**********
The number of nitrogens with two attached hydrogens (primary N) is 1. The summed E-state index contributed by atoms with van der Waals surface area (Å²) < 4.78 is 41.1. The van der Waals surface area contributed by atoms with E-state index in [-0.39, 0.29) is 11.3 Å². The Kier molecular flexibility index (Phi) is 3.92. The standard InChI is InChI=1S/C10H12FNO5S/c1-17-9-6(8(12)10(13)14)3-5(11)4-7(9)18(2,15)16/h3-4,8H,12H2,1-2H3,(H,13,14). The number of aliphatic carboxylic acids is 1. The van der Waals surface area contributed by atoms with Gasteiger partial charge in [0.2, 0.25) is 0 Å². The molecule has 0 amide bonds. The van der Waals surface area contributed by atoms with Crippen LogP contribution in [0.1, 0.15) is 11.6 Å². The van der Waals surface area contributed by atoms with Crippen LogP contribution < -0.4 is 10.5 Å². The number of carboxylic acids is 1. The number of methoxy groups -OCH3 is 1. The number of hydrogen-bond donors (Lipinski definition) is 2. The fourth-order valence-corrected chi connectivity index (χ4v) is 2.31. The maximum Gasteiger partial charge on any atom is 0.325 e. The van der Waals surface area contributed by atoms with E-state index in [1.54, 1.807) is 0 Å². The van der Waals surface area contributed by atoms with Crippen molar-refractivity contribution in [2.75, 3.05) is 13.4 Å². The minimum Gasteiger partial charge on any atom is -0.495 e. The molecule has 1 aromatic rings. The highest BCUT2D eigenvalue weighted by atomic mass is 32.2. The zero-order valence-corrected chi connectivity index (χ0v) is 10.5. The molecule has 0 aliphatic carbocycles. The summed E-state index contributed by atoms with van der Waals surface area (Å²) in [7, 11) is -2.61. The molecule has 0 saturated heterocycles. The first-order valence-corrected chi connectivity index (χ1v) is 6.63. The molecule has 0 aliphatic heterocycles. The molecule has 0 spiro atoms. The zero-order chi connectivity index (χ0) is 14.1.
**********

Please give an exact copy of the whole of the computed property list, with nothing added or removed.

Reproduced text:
The number of nitrogens with two attached hydrogens (primary N) is 1. The summed E-state index contributed by atoms with van der Waals surface area (Å²) < 4.78 is 41.1. The van der Waals surface area contributed by atoms with E-state index in [-0.39, 0.29) is 11.3 Å². The Kier molecular flexibility index (Phi) is 3.92. The standard InChI is InChI=1S/C10H12FNO5S/c1-17-9-6(8(12)10(13)14)3-5(11)4-7(9)18(2,15)16/h3-4,8H,12H2,1-2H3,(H,13,14). The number of aliphatic carboxylic acids is 1. The van der Waals surface area contributed by atoms with Gasteiger partial charge in [0.2, 0.25) is 0 Å². The molecule has 0 amide bonds. The van der Waals surface area contributed by atoms with Crippen LogP contribution in [0.1, 0.15) is 11.6 Å². The van der Waals surface area contributed by atoms with Crippen LogP contribution < -0.4 is 10.5 Å². The number of carboxylic acids is 1. The number of methoxy groups -OCH3 is 1. The number of hydrogen-bond donors (Lipinski definition) is 2. The fourth-order valence-corrected chi connectivity index (χ4v) is 2.31. The maximum Gasteiger partial charge on any atom is 0.325 e. The van der Waals surface area contributed by atoms with E-state index in [1.54, 1.807) is 0 Å². The van der Waals surface area contributed by atoms with Crippen molar-refractivity contribution in [2.75, 3.05) is 13.4 Å². The minimum Gasteiger partial charge on any atom is -0.495 e. The molecule has 1 aromatic rings. The highest BCUT2D eigenvalue weighted by atomic mass is 32.2. The zero-order valence-corrected chi connectivity index (χ0v) is 10.5. The molecule has 0 aliphatic carbocycles. The summed E-state index contributed by atoms with van der Waals surface area (Å²) in [7, 11) is -2.61. The molecule has 0 saturated heterocycles. The first-order valence-corrected chi connectivity index (χ1v) is 6.63. The molecule has 0 aliphatic heterocycles. The molecule has 0 spiro atoms. The zero-order chi connectivity index (χ0) is 14.1.